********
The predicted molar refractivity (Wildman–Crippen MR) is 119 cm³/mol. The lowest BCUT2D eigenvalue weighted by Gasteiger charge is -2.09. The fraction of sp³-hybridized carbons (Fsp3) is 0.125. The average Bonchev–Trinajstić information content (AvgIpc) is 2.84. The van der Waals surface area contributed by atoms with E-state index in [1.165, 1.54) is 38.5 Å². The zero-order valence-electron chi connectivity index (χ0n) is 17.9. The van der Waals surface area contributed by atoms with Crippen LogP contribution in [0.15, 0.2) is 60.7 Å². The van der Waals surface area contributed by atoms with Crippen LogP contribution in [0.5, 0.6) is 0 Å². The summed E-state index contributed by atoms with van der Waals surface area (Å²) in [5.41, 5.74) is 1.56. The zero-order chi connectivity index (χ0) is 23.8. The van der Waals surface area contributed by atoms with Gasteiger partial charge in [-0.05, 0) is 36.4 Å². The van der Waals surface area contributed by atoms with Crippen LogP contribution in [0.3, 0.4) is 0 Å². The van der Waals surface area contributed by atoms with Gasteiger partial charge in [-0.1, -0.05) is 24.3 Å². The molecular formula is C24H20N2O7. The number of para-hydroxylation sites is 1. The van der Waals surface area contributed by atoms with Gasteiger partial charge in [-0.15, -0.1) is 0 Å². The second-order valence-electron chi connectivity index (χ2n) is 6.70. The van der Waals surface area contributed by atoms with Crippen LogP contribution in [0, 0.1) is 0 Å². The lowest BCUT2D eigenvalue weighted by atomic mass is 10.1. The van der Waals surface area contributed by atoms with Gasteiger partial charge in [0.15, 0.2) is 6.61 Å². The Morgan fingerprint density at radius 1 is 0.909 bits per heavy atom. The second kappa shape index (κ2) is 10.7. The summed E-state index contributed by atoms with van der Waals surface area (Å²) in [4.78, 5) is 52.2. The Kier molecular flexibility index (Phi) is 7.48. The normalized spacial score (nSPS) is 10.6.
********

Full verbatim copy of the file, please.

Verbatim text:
The predicted molar refractivity (Wildman–Crippen MR) is 119 cm³/mol. The lowest BCUT2D eigenvalue weighted by Gasteiger charge is -2.09. The fraction of sp³-hybridized carbons (Fsp3) is 0.125. The average Bonchev–Trinajstić information content (AvgIpc) is 2.84. The van der Waals surface area contributed by atoms with E-state index in [1.165, 1.54) is 38.5 Å². The zero-order valence-electron chi connectivity index (χ0n) is 17.9. The van der Waals surface area contributed by atoms with Crippen LogP contribution in [0.15, 0.2) is 60.7 Å². The van der Waals surface area contributed by atoms with Crippen LogP contribution in [0.5, 0.6) is 0 Å². The summed E-state index contributed by atoms with van der Waals surface area (Å²) in [5.41, 5.74) is 1.56. The zero-order chi connectivity index (χ0) is 23.8. The van der Waals surface area contributed by atoms with Gasteiger partial charge in [-0.05, 0) is 36.4 Å². The van der Waals surface area contributed by atoms with Crippen LogP contribution in [0.3, 0.4) is 0 Å². The van der Waals surface area contributed by atoms with Gasteiger partial charge in [-0.1, -0.05) is 24.3 Å². The molecular formula is C24H20N2O7. The number of para-hydroxylation sites is 1. The van der Waals surface area contributed by atoms with Gasteiger partial charge in [-0.15, -0.1) is 0 Å². The second-order valence-electron chi connectivity index (χ2n) is 6.70. The van der Waals surface area contributed by atoms with Crippen LogP contribution in [0, 0.1) is 0 Å². The lowest BCUT2D eigenvalue weighted by atomic mass is 10.1. The van der Waals surface area contributed by atoms with Gasteiger partial charge in [0.15, 0.2) is 6.61 Å². The Morgan fingerprint density at radius 1 is 0.909 bits per heavy atom. The second kappa shape index (κ2) is 10.7. The summed E-state index contributed by atoms with van der Waals surface area (Å²) in [4.78, 5) is 52.2. The Kier molecular flexibility index (Phi) is 7.48. The normalized spacial score (nSPS) is 10.6.